I only mention this because this beautiful human I was so lucky to meet and photograph on a recent trip to Noosa in Queensland, is the real deal, and is exactly the sort of person to understand about such things; she is someone to sit in the stillness (actually she is also the sort to find and make the tea for you) and share how perfect it is, without needing any more in the way of explanation than that.

I 'met' Marina online through her Instagram feed and our shared love of film photography (which she uses for personal work), and before meeting her in real life I guessed that I would approach her photo session in a freeform and expressive, more abstract, way. But my approach to photography is very responsive to the energy of the family I am capturing, and I was so moved by their earthiness and candour that I couldn't bear to interrupt their own natural flow with too many requests to do or be this or that. My general instinct has always been to keep out of people's faces, and I used to think that it was because I was naturally introverted and lacked the courage to insert my personality into situations (which I assumed must be a necessary step in the pursuit of artistic goals, one which I continued to execute miserably). But now I understand my inclinations better than that. I have always felt that people are inherently beautiful just as they are (without judgement from me on individual personal traits), with the motivations and feelings and desires that have brought them to this moment. Of course, some people are a little shy and welcome a photographer's invitation to be more playful or relaxed, but beyond gentle encouragement to soften that resistance (which might just take the form of engaging in light hearted play), I've long felt reluctant to impose on people any interactions or gestures that don't seem innately theirs, without understanding why i felt this so keenly.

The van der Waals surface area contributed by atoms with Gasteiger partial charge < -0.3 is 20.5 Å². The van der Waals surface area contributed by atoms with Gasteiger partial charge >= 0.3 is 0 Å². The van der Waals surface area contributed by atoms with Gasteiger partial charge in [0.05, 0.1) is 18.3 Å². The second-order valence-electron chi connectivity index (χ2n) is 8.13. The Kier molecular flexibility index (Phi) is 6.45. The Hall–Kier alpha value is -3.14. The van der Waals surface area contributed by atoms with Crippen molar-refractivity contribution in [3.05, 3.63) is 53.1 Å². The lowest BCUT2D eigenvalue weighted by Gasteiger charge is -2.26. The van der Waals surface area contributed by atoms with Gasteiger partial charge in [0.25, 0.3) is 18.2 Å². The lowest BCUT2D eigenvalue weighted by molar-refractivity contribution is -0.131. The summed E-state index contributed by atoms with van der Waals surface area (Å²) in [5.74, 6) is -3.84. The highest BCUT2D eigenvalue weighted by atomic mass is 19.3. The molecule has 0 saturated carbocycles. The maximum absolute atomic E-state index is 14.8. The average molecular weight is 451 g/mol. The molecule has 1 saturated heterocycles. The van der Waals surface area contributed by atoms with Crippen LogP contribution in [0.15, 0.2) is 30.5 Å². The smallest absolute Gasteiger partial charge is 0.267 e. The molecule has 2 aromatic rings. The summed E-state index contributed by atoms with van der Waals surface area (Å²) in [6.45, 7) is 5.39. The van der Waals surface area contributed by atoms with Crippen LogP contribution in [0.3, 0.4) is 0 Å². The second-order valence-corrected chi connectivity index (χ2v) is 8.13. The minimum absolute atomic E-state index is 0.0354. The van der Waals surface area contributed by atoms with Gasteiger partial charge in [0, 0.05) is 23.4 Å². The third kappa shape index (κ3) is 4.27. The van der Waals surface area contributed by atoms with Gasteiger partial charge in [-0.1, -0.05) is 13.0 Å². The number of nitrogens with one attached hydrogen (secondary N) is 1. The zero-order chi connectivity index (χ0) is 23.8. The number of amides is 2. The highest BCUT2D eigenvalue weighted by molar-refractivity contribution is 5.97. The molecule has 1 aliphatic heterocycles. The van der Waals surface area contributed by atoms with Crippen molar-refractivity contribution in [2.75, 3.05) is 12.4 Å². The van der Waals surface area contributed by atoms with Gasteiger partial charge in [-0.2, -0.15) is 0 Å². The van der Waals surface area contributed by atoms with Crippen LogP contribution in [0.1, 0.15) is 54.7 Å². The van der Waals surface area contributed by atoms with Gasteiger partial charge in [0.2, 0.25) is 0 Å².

I learnt something powerful the day I photographed Marina's family: to trust more fully in my heart's desire to follow curiosity, without expectation. I learnt, finally, to push my ego to the side and let go of my ideas of what things should be. The most genuine thing I can do to simply make a space for a family to be themselves, and then quietly bear witness to their loveliness, as mindfully as I would a flower, or any other thing of miraculous beauty.